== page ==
Skip Navigation

So far, Republicans’ automatic voter registration fears not seen in other states

  • Robby Brod
Deputy Director of elections Chris Spackman demonstrates a ballot sorting machine as Dauphin County officials give a tour at Dauphin County Election Bureau on Oct. 20, 2022. (Jeremy Long - WITF)

 Jeremy Long / WITF

Deputy Director of elections Chris Spackman demonstrates a ballot sorting machine as Dauphin County officials give a tour at Dauphin County Election Bureau on Oct. 20, 2022. (Jeremy Long - WITF)

Correction: A previous version of this article incorrectly reported on the partisan makeup of those who have used Pennsylvania’s new automatic voter registration system since it came online more than a month ago. The numbers used in that article referred to voters who registered using all methods, not just AVR.

It’s been one month since Pennsylvania implemented automatic voter registration, following some GOP legislators claiming without evidence the new system would lead to an uptick in fraud – and could compromise election security.

But those fears have not materialized in other states such as Oregon and Colorado, which have used automatic registration for years without any instances of widespread fraud.

Oregon started using automatic registration in 2016. Kate Titus, executive director of Common Cause Oregon, said the intent was to modernize voter registration – making it more efficient and convenient for voters.

“We were looking at reducing errors, making it more accurate. So when we were able to reduce the number of handwritten cards that people fill out to start their registration process, the data would get entered into the computers, and then when it’s sent on to the elections division, it wouldn’t be somebody typing something that they’re reading by hand,” Titus explained.

Titus said the system made a noticeable difference quickly, registering more than 100,000 new voters during its first year. She said Oregon now has the highest voter participation rate in the country.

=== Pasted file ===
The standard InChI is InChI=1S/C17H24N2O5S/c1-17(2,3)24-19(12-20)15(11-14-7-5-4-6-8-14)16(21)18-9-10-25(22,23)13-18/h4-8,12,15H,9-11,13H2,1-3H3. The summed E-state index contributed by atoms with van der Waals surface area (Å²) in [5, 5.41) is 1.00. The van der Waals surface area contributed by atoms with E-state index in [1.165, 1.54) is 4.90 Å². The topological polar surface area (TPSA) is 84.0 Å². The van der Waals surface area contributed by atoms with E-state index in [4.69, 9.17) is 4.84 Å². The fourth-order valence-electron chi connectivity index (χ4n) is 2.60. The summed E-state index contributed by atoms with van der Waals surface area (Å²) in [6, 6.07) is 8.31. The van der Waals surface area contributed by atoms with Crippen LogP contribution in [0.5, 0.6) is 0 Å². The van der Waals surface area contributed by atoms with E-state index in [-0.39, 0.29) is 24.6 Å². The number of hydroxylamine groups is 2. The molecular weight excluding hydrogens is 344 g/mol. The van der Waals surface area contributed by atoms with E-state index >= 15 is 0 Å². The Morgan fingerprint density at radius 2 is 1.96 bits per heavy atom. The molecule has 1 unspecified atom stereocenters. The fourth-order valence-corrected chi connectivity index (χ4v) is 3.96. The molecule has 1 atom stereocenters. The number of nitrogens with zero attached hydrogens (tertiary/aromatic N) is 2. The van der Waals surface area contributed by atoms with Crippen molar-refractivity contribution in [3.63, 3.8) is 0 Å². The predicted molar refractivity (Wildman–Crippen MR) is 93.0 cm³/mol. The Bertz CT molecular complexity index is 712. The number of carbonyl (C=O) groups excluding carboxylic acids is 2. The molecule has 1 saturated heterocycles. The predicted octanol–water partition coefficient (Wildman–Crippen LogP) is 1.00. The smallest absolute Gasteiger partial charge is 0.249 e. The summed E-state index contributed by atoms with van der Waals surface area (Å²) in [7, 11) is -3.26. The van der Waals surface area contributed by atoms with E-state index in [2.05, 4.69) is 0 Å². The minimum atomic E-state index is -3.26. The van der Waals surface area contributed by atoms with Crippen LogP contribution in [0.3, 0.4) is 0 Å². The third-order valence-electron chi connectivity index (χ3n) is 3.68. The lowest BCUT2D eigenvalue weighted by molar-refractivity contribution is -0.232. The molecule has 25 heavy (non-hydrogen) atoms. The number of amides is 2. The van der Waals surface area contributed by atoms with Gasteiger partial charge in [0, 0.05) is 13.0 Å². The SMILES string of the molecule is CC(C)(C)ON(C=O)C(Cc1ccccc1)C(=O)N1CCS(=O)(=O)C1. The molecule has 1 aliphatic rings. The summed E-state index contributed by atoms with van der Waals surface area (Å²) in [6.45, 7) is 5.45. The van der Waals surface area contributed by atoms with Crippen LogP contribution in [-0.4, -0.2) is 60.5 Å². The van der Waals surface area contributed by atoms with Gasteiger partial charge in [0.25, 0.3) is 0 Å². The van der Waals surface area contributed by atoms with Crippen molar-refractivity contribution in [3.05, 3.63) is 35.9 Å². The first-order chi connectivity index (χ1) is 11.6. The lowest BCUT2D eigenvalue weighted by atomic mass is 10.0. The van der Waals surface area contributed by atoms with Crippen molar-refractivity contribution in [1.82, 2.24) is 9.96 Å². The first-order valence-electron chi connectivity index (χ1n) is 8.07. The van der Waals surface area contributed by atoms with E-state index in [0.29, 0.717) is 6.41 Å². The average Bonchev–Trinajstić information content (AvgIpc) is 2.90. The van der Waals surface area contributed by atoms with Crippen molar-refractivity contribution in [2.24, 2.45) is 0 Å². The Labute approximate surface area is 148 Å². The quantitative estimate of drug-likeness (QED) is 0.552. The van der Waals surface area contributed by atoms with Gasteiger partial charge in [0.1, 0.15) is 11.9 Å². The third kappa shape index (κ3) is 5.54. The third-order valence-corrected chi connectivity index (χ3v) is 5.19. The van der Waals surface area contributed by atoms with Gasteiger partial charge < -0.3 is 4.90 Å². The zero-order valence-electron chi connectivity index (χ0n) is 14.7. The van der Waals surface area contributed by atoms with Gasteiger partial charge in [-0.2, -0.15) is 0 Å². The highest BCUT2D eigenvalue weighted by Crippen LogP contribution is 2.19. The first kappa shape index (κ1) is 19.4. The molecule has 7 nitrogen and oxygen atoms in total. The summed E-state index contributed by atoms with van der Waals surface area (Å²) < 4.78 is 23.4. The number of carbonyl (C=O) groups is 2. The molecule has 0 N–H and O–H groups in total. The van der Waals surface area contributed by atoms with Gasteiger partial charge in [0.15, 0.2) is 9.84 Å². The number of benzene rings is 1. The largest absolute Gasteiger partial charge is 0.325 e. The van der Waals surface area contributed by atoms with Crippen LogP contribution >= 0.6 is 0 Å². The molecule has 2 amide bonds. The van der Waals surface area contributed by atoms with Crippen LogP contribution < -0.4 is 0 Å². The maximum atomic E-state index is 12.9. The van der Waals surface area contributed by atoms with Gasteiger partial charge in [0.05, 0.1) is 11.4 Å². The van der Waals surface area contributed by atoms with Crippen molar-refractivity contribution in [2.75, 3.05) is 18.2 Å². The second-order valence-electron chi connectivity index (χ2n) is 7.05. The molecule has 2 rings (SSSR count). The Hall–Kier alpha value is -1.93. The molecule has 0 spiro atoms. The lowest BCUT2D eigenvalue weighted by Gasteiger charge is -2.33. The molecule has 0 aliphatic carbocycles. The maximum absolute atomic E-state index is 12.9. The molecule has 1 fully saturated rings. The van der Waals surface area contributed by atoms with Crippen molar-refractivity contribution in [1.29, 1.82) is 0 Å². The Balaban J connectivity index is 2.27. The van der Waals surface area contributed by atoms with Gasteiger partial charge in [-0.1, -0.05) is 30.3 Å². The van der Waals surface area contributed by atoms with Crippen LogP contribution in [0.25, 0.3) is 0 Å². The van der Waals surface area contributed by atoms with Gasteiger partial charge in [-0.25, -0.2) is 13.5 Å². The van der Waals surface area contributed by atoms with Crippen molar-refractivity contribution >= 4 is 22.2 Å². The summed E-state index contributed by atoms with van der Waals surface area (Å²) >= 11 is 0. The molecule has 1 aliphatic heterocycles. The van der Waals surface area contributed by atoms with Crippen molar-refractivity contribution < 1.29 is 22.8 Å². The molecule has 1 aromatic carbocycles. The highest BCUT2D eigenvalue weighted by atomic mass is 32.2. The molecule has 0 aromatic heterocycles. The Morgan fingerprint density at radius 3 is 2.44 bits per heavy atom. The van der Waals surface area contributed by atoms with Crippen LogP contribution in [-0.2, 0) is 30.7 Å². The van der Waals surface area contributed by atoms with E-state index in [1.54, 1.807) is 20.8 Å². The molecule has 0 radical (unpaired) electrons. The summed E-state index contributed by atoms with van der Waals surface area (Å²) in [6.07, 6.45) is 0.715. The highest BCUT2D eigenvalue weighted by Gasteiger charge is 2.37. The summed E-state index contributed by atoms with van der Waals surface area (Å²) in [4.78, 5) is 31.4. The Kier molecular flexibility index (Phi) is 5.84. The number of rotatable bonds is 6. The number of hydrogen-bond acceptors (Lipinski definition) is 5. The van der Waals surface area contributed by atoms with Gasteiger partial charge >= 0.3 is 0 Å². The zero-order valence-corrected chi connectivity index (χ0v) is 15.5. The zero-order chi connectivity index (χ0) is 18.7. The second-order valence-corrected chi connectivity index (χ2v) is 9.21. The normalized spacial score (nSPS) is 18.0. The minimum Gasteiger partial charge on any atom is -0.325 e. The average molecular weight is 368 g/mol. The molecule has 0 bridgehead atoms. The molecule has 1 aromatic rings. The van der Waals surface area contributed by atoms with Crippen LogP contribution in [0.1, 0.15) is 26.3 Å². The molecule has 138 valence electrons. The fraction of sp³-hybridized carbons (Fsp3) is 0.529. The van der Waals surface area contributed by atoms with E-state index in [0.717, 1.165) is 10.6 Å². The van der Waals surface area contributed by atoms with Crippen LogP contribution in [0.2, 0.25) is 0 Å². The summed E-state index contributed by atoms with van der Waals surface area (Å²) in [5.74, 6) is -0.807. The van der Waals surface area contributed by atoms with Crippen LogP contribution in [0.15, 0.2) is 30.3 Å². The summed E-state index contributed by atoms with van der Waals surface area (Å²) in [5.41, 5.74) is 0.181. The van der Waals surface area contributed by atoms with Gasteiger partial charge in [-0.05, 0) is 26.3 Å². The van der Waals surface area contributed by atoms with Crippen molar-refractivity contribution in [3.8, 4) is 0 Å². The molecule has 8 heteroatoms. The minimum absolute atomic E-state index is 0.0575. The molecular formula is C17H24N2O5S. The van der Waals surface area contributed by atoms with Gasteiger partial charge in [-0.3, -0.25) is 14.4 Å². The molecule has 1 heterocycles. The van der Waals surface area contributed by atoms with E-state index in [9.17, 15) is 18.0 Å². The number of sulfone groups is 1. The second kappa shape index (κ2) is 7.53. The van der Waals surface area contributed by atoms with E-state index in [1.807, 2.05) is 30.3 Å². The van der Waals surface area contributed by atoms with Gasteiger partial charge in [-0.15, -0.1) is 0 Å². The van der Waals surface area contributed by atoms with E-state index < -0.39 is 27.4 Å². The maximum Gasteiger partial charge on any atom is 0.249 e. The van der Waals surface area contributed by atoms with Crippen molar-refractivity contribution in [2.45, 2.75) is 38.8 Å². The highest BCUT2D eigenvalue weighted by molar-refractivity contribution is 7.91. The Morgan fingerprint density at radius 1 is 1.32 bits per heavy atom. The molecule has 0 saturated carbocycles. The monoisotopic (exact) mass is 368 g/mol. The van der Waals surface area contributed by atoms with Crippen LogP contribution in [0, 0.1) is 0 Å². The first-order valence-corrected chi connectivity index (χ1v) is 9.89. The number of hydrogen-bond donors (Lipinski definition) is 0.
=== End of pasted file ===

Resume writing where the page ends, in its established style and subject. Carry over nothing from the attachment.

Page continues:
“Definitely the automatic voter registration played into a culture that already encouraged voting and increased that. I have seen some research that showed that it tended to increase voting somewhat of younger people and just the overall diversity of voters, more voters in rural areas,” Titus said.

Titus said there has been no increase in fraud or non-eligible voters since this was implemented. Voters in Oregon are automatically registered when they interact with the Department of Motor Vehicles, but are not affiliated with any party. They then receive a postcard giving them the option to opt out or choose a party. Over time, Oregon has seen an increase in unaffiliated voters.

In Colorado, Secretary of State Jena Griswold said her state rolled out automatic registration in the summer of 2020. Since then, more than 450,000 eligible Coloradans have been registered through the system.

“Under the Colorado AVR system, eligible people who provide identification that shows citizenship at driver’s license offices are automatically registered to vote. So anytime they go in to get a new license or renew their license, they’re then sent a letter informing them that they will be registering or will be registered and offering the option to decline the registration,” Griswold explained.

Griswold emphasized this increases accessibility and she has seen no cases of fraud in Colorado.

“I believe every voter should have access to accessible and secure elections. Automatic voter registration makes registering to vote more accessible for eligible people,” Griswold said.

John Lindback, a former Oregon Director of Elections, says the system dramatically increases voter registration numbers.

“We considered it a victory when Oregon climbed to over two million registered voters. And then in 2023, the Secretary of State’s office has celebrated that there are more than three million registered voters in Oregon. And I can tell you the population has not increased that much,” Lindback said. “Voter registration has increased by a third in Oregon to well over 90%.”

Lindback said the system they use is better than traditional paper forms.

“It’s more secure because people are actually demonstrating that they’re a citizen. It dramatically increases the number of people registered to vote. And historically in this country, there have been barriers to register to vote for certain people, and it no doubt helps eliminate some of those barriers and makes registering to vote less of a chore,” Lindback said.

Griswold said she understands if Pennsylvania voters have questions about the new registration system, but it’s important to avoid propaganda from election deniers.

“When we’re seeing the massive attack on democracy, the attempt from MAGA Republicans to make it as hard to vote as possible, it’s really important that states counterbalance that by opening up access and security,” Griswold said. “And very luckily, automatic voter registration does both of those things: It makes it easier for eligible people to register, and it increases election security.”

While AVR is still new in Pennsylvania, the claims about fraud and security issues have not materialized in the other 23 states using the system smoothly for years.

The deadline to register for this year’s elections is Monday, Oct. 23.

Support for WITF is provided by:

Become a WITF sponsor today »

Support for WITF is provided by:

Become a WITF sponsor today »

Up Next
Politics & Policy

In a change of course, national and state Republican leaders promote mail-in ballots